To be or not to be a holiday: The only reason we remember Allama Iqbal?

There has been far greater discussion about the national poet in these few days than is done over the entire year.

Afia Salam November 09, 2015
Many people had been ranting about our shair-e-mashriq (poet of the East) Allama Iqbal rolling in his grave at the (mis)treatment due to the ‘controversy’ over how to celebrate/commemorate/observe his birth anniversary. I, on the other hand, had another vision flitting through my mind’s eye.

No, it wasn’t of him holding a pansy in his hand, muttering ‘Pakistan loves me, loves me not’, while plucking at each petal. I could envision him sitting calmly in his chair, legs neatly folded, with a hint of a smug smile on his face, saying,
“So you thought you could forget me, eh?”

There has been far greater discussion and awareness about the national poet and philosopher in these few days than is done over the entire year. People were arguing whether Iqbal Day should or should not be a public holiday. Within those arguments, selections from his poetry and essays were peppered for good measure. This was done across the pro and anti-holiday divide, so in my opinion, the benefit still accrued. But really, did we need the confusion about the public holiday to gain so much traction?

It’s true that the prospects of a long weekend have always been very enticing, but the needless controversy that erupted over whether or not schools and offices would be open gave the people more anguish than relief. Parents were especially stressed by the dithering between yes and no on part of the government officials.

Social media exploded with memes on the topic and then of course, the politicians, always looking to spark controversy to assert their importance, jumped into the fray. The one-upmanship, of the show of ‘more loyal to Iqbal than you’ spectacle also resulted in the government of Khyber-Pakhtunkhwa (K-P) announcing a holiday on November 9th, despite the fact that it had been taken out from the list of gazette holidays.

We had separate announcements about some departments declaring a holiday while others did not.

Some educational institutes kept the parents on tenterhooks till the last moment. Did all this serve any purpose? What was the idea of suddenly starting to protest for its restitution on the eve of the day itself? The list of gazetted holidays is issued at the start of the year. Why didn’t anyone speak up at that time if they had a problem with it being declared a working day? At least then there would have plenty of time to hash the issue out and come to a decision.

We must also see whether these ‘holidays’ serve any purpose? Are we really commemorating them with a purpose in mind? Or do we just need to know well in advance whether to stock up on DVDs or book farm-houses and beach huts in advance?

This doesn’t even work in a half and half situation where schools are closed and offices are not, as that presents a bigger problem for parents to manage the children in their absence, unless they too have to miss work per force. All in all, a pretty complicated situation.

Surely, all those clamouring for a holiday were not planning to have ‘lub pey aatee hai dua’ recitals, were they? So what is it that has suddenly made cancellation of Iqbal Day as a public holiday the cause of so much heartburn?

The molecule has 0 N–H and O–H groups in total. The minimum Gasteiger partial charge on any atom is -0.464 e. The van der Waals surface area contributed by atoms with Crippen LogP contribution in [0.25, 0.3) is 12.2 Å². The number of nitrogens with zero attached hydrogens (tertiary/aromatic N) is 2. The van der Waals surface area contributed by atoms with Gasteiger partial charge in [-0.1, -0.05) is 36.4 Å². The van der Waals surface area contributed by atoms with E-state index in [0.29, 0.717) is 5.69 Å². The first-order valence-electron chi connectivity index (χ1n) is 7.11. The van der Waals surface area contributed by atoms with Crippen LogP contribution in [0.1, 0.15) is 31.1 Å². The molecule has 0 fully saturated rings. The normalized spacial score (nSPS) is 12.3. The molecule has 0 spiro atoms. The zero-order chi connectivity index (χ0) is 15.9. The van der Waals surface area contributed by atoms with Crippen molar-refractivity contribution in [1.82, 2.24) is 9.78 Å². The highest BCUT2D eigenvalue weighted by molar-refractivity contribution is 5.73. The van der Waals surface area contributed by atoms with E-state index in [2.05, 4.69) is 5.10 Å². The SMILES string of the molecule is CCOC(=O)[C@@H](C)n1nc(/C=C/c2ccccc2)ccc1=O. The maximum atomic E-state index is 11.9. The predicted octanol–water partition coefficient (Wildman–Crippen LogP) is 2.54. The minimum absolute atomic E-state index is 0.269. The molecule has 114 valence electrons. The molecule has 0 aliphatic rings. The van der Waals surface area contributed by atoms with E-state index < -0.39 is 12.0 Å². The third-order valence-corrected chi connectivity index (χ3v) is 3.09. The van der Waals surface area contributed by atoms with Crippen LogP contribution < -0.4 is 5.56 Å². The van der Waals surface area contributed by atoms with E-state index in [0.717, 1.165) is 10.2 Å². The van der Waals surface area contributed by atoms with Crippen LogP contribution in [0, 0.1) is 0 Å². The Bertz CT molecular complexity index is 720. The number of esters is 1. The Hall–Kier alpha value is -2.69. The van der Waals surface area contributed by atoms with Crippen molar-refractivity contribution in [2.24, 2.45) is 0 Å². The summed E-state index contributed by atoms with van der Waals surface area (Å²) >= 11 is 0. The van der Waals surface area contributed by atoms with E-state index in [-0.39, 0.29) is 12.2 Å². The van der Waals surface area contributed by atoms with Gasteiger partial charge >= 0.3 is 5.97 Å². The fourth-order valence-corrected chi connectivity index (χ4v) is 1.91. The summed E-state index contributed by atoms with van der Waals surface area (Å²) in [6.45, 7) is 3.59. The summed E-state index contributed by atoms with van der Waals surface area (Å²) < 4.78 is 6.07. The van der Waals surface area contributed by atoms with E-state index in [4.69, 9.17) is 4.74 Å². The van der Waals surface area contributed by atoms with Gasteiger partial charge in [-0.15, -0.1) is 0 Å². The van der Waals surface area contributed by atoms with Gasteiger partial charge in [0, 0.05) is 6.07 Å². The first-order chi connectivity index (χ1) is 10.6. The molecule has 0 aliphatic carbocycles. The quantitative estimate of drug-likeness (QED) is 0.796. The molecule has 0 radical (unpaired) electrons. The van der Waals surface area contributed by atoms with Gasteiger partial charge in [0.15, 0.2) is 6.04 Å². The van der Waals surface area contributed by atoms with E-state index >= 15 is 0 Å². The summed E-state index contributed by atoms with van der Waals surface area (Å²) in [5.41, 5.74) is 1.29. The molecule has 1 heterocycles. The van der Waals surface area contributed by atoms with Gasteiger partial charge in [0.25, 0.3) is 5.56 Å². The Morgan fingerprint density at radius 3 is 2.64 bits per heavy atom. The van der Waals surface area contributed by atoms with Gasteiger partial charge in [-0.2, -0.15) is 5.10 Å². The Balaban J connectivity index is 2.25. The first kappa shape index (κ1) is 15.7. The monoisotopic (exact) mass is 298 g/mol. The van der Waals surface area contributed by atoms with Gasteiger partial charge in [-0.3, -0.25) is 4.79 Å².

How much of Iqbal’s philosophy did we imbibe when we did get the day off? What happens on all the holidays that are given to commemorate different eminent personalities?

How many of us think about Jinnah’s vision for Pakistan on December 25th and think of a personal or national course correction?

Do we know more about Shah Abdul Latif’s beautiful teachings or the universal message of Rahman Baba or Data Ganj Baksh because they too have their ‘days’?

Do we really know the significance of Liaquat Ali Khan, Pakistan’s first prime minister, whose death anniversary also used to be a partial public holiday?

Maybe the only way that holidays would have any meaning attached to these personalities would be if they were not a holiday, like when Independence Day used to be celebrated in schools. The parents may have had an off, but they had to dress the children in the national dress and drop them to school for special assemblies, programmes and celebrations because of which the school children learnt of the significance of the day.

Maybe more than a commemoration, we need a dedication of that day to the personality. Iqbal Day could be also be commemorated through activities dedicated to talking about his thoughts and his poetry.

How does a mere holiday honour such personalities?

After all, what Iqbal wrote about is still relevant to the Pakistan of today. He needs to be talked about. People need to think about what he wrote. That can only happen if concerted, conscious efforts are made to bring the discussion in the mainstream, not by giving people an extra day to sleep in late.
Afia Salam A freelance journalist, with an experience of print, electronic and web media. She writes, and trains media on climate change, gender and labour issues, as well as media ethics. She blogs at (
The views expressed by the writer and the reader comments do not necassarily reflect the views and policies of the Express Tribune.

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Parvez | 4 years ago | Reply | Recommend This should never have been declared as a holiday......playing petty politics with an important issue such as public holiday's was another minus 3 for Imran Khan.
Sialkoti | 4 years ago | Reply | Recommend It makes no difference to Allama . He will remain what he is; a tall figure in the philosophical and literary world. We all know why such a discussion has started and by who!
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